Why is the story of the Tabernacle our of order? And what does it say about “sinners” who need to repent in synagogue?
Do It Right
In the late 60’s, the Rebbe came out with his Tefillin campaign. Dozens of Chabad Yeshiva students roamed Manhattan and offered Jewish passerby’s the opportunity to put on Tefillin. Many in the orthodox Jewish world were appalled by the idea of stopping someone in the street and having him put on Tefillin. The right way to don Tefillin is to wash your hands and recite the morning blessings in preparation.
Putting on Tefillin while jogging down the street – unheard of!
Out of Order
As you read the Torah you find that surprisingly there are often times that events are not recorded in chronological order.
For example, at the end of Parshas Noach we read that, “Terach (Abraham’s father) died in Haran.” However, the very first event in Lech Lecha is, “And G-d told Abraham, ‘Leave your land, birthplace, father’s home and travel where I tell you,’” to paraphrase the text. Truthfully, Abraham left home sixty years before Terach died.
It is on that verse that Rashi explains, “These events are purposely not written in the order that they transpired so that no one might say, ‘Abraham didn’t honor his father, abandoning him in his old age.’” Although it is true that Abraham left his father, don’t forget that it was a special exemption commanded by G-d. The Torah still doesn’t broadcast it, lest some misguided folks misinterpret the story and use it as an excuse to deposit their aging parents in old age homes and retire to Florida.
Indeed, the Midrash tells us that Abraham worried about this himself. “The Supernal Name of Heaven will be desecrated through my leaving my father to fend for himself in his old age.” G-d then assured him, “I hereby relieve you of man’s obligation to honor his parents and your leaving will be recorded only after your father’s passing away.”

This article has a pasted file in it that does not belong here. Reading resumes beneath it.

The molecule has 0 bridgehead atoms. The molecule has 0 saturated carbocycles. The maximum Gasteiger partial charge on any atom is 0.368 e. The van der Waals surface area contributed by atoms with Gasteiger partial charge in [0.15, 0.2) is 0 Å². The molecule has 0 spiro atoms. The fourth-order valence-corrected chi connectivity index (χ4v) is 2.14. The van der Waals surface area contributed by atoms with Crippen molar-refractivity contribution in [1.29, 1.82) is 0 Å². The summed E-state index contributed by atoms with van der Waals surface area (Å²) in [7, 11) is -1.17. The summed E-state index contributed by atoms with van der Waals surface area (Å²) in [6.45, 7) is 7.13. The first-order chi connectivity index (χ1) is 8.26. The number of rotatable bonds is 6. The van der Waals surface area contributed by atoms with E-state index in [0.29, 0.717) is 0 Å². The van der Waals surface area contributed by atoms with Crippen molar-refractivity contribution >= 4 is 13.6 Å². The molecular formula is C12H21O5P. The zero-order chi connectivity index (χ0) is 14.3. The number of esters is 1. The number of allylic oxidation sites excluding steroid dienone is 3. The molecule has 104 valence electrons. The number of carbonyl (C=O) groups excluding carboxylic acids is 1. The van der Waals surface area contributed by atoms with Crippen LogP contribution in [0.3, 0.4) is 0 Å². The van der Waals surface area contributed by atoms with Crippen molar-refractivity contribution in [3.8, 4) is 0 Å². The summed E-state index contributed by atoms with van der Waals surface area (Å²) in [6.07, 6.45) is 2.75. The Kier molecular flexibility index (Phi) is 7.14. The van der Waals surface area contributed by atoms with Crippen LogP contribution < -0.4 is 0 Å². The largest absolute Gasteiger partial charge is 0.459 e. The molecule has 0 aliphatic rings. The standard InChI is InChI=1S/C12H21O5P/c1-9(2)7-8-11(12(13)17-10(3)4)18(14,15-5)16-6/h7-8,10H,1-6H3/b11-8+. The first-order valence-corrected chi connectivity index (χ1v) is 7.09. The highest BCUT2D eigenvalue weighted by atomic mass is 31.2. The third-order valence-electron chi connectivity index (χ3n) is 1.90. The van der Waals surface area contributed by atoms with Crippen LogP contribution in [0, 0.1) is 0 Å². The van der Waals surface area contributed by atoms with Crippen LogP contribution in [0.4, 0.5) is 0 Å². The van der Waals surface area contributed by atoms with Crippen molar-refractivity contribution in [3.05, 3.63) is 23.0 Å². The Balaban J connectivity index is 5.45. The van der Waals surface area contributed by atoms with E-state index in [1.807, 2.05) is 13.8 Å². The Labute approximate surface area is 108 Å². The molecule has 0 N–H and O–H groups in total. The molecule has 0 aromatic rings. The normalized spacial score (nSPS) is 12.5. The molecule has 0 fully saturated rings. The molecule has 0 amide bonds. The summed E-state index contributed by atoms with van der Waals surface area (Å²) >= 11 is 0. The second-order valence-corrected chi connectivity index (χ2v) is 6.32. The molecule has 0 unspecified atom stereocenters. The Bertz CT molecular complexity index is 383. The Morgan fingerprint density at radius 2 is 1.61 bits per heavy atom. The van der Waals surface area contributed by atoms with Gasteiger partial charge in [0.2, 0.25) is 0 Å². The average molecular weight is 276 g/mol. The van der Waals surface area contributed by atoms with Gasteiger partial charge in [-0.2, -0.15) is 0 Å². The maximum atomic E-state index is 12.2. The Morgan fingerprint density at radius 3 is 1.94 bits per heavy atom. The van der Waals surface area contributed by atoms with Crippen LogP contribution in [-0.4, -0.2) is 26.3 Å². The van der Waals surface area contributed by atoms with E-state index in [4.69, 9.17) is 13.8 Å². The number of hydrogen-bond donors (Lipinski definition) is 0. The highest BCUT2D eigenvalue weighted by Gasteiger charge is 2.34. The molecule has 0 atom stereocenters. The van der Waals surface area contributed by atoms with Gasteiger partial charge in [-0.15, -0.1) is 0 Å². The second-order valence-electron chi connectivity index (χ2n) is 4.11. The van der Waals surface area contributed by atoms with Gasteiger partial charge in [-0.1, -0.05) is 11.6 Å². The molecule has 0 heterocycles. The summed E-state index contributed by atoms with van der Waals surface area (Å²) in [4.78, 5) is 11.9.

Similarly, the Torah tells the story of Isaac’s passing before relating the story of the sale of Josef. Josef was actually sold twelve years prior to Isaac’s passing away. This time Rashi teaches a rule that applies to the entire Torah, “The Torah is not written in chronological order.” It happens quite often that the order of events as they are recorded in Torah is not necessarily the order in which they transpired.
Well, we’ve got the same problem in our Parsha, Teruma. The Parsha describes how G-d instructs Moses in the construction of the Tabernacle, the Mishkan. This discussion continues next week, in Parshas Tetzaveh. And then comes the story of the Golden Calf.
According to Rashi, the most basic commentator, it is clear that the instructions to build a temple were issued only after the sin of the golden calf as an atonement.
Why then does the Torah record them prior to the sin?
As a rabbi, people have often approached me with suggestions about whom I should invite to services and whom I should approach for donations. “This guy really needs to do a mitzvah,” they say. “He has done so many wrongs he could use a little dose of righteousness.”
It seems to be the attitude that only one who’s committed evil in his life has need for prayer and good deeds, to affect redemption. The average people, it would seem, don’t have to try so hard when comes to doing mitzvos as they have nothing to atone for.
Though the gold used in the Mishkan did, in fact, atone for the golden calf, if the Torah had recorded the events as they happened, with G-d commanding the Jewish people to build the tabernacle after the sin of the golden calf, it would seem that the Mishkan’s sole function was atonement for a sinful people. Instead, Torah records the instructions before the sin to teach us that the Jew’s obligation to build a dwelling place for G-d is not only for those who have sinned against Him, but for all Jews alike.
The construction of the Mishkan teaches us that it is our mission to take the physical world and use every part that we encounter in the service of G-d. This is essentially every Jew’s purpose. We all have to gather mitzvos. Even the greatest Tzaddik who has never committed a sin in his life must create a Mishkan.
This is why you can ask a Jew to put on Tefillin when he has done nothing in preparation because Torah is not locked into sequences. “Torah is not in chronological order.” When a Jew is on his way back to Judaism he must grab every mitzvah that comes his way regardless of whether he’s following the traditional sequence or not.
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